MARVEL Junior Seminar — May 2021

May 28, 2021, from 14:00 until 15:15, Zoom

The MARVEL Junior Seminar series is continuing in videoconferencing mode. We are therefore pleased to propose the 42nd MARVEL Junior Seminar: Deb Sankar De (Uni Basel) and Fatmah Ebrahim (LSMO, EPFL) will present their research. The seminar will be chaired by Michele Kotiuga (THEOS, EPFL).

Zoom meeting link:
Password: 3417

The MARVEL Junior Seminars aim to intensify interactions between the MARVEL Junior scientists belonging to different research groups.

Each seminar consists of two presentations of 25 minutes each, allowing to present on a scientific question in depth, followed by time for discussion. The discussion is facilitated and timed by the chair.

MARVEL Junior Seminar Organizing Committee — Michele Kotiuga, Sara Fiore, Stefano Falletta, Kristians Cernevics, Max Veit and Patrick Mayor

Talk 1 — Finger prints based biasing for finding complex reaction pathways

Deb Sankar De, Marco Krummenacher, Bastian Schaefer, and Stefan Goedecker

Department of Physics, University of Basel

Determining the pathway of a reaction/transformation is of great importance in chemistry, physics and materials sciences. However, due to the indistinguishability of atoms, finding complex reaction and transformation pathways, containing a large number of intermediate states, is difficult within the existing methods at the density functional theory level.

We have resolved this issue by introducing a bias that is invariant under atomic index permutations and that can target a single well defined configuration as the final configuration of a chemical reaction or physical transformation. In this way we can overcome the index mapping problem. The forces arising from the bias, by construction, do not depend on the indexing of the atoms. We have thus reduced the combinatorial atomic indexing problem, that has an exponential scaling, to a global minimization problem on a biased PES involving an indexing invariant penalty function. The later problem can be solved easily in practice. The penalty function we propose is universal and can be applied to any reaction or transformation. Using this method we will explore the PES of different systems i.e. C60, Si20H20 etc.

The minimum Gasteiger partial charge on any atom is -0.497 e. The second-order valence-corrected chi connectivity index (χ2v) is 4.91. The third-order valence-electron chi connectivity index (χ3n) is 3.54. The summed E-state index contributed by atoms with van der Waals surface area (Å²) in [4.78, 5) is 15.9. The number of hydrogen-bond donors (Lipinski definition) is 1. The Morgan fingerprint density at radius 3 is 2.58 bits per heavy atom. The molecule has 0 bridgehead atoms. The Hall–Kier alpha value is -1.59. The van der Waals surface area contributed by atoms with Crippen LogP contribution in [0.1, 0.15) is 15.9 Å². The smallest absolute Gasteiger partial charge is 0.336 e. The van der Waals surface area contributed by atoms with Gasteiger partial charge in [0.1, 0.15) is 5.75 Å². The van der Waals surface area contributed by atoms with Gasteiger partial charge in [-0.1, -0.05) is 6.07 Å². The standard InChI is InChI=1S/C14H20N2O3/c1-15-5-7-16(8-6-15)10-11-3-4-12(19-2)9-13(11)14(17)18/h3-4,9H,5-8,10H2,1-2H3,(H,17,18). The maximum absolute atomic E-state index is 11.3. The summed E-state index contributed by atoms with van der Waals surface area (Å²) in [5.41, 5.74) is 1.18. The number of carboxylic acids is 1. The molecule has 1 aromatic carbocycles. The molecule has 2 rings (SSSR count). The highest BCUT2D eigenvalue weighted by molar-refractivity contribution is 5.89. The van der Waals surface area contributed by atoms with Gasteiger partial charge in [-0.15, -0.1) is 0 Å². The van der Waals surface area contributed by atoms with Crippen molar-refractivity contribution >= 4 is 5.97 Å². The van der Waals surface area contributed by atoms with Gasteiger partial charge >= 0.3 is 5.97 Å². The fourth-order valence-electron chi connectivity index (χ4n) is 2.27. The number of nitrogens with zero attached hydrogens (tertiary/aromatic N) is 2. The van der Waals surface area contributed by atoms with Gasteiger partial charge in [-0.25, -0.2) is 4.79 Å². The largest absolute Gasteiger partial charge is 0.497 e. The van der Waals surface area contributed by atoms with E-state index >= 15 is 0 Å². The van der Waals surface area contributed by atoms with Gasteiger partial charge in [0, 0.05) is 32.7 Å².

Talk 2 — Tuneable luminescence from biomolecule-inspired single-species emitters of white light

Fatmah Mish Ebrahim1, Maria Fumanal1,4, Andrzej Gładysiak1, Özge Kadioglu1, Kevin Maik Jablonka1, Daniele Ongari1, Amber Mace1, Serhii Shyshkanov1,2, Seryio Saris3, Christopher Patrick Ireland1, Paul J. Dyson2, Kyriakos C. Stylianouand Berend Smit1

1 Laboratory of Molecular Simulation (LSMO), EPFL, Sion
2 Laboratory of Organometallic and Medicinal Chemistry (LCOM), EPFL
3 Laboratory of Nanochemistry of Energy (LNCE), EPFL, Sion
4 IBM Research Zurich,  Rüschlikon

Single-species light emitters with high photoluminescence quantum yields (PLQYs) and broad-spectrum color tunability are sought-after for applications ranging from bio-imaging to artificial lighting. We explore a new strategy to design such emitters, inspired by bioluminescent fireflies and click-beetles. These organisms use a single molecular substrate, D-Luciferin (LH2), to emit light ranging in colour from green to red. By combining LH2 with metals, we synthesise new bio-analogous, colour-tunable, luminescent metal complexes. The copper complex forms an organic molecule of intrinsic
23 microporosity (OMIM), which crystallises into a stable structure with intermolecular voids. By changing the composition of guest molecules in the voids, we can tune the emitted colour. The optimum composition gives nearly perfect white light, with the highest PLQY reported for a single-species white-light emitter. Similarities between our OMIM and the luciferase active site provide a new approach to investigate the heavily-debated mechanisms underlying in-vivo bioluminescence colour variations. Moreover, as a proof of principle, we show that these materials can be used in a new type of light-emitting device (LED). The current generation of LEDs requires at least two active layers to achieve colour tunability. The tunability is intrinsic in our materials, and therefore may lead to simpler device fabrication.

Check the list of the next MARVEL Junior Seminars here.

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